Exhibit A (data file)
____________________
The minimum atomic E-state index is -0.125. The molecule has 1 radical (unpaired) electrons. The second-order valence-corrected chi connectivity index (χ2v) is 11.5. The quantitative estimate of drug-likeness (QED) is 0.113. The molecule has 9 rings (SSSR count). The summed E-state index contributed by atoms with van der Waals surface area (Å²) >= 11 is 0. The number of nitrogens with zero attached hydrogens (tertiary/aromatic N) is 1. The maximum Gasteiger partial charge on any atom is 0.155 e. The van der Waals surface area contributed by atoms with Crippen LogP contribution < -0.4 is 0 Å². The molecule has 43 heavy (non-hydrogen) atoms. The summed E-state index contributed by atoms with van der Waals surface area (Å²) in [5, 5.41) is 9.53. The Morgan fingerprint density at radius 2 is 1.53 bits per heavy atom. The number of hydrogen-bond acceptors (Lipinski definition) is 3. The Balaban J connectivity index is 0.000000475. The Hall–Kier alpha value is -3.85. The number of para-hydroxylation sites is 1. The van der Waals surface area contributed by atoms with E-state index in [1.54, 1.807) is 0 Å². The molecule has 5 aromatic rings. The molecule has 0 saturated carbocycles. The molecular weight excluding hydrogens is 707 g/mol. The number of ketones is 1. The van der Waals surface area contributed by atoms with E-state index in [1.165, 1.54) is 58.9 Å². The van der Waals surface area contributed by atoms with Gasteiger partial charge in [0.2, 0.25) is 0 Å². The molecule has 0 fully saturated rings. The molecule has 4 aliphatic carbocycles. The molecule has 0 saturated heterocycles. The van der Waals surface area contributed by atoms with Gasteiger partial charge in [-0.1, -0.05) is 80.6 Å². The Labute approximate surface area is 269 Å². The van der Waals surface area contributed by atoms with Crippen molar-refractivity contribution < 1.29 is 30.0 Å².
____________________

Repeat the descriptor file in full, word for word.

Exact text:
The minimum atomic E-state index is -0.125. The molecule has 1 radical (unpaired) electrons. The second-order valence-corrected chi connectivity index (χ2v) is 11.5. The quantitative estimate of drug-likeness (QED) is 0.113. The molecule has 9 rings (SSSR count). The summed E-state index contributed by atoms with van der Waals surface area (Å²) >= 11 is 0. The number of nitrogens with zero attached hydrogens (tertiary/aromatic N) is 1. The maximum Gasteiger partial charge on any atom is 0.155 e. The van der Waals surface area contributed by atoms with Crippen LogP contribution < -0.4 is 0 Å². The molecule has 43 heavy (non-hydrogen) atoms. The summed E-state index contributed by atoms with van der Waals surface area (Å²) in [5, 5.41) is 9.53. The Morgan fingerprint density at radius 2 is 1.53 bits per heavy atom. The number of hydrogen-bond acceptors (Lipinski definition) is 3. The Balaban J connectivity index is 0.000000475. The Hall–Kier alpha value is -3.85. The number of para-hydroxylation sites is 1. The van der Waals surface area contributed by atoms with E-state index in [1.54, 1.807) is 0 Å². The molecule has 5 aromatic rings. The molecule has 0 saturated carbocycles. The molecular weight excluding hydrogens is 707 g/mol. The number of ketones is 1. The van der Waals surface area contributed by atoms with E-state index in [1.165, 1.54) is 58.9 Å². The van der Waals surface area contributed by atoms with Gasteiger partial charge in [0.2, 0.25) is 0 Å². The molecule has 0 fully saturated rings. The molecule has 4 aliphatic carbocycles. The molecule has 0 saturated heterocycles. The van der Waals surface area contributed by atoms with Gasteiger partial charge in [-0.1, -0.05) is 80.6 Å². The Labute approximate surface area is 269 Å². The van der Waals surface area contributed by atoms with Crippen molar-refractivity contribution < 1.29 is 30.0 Å².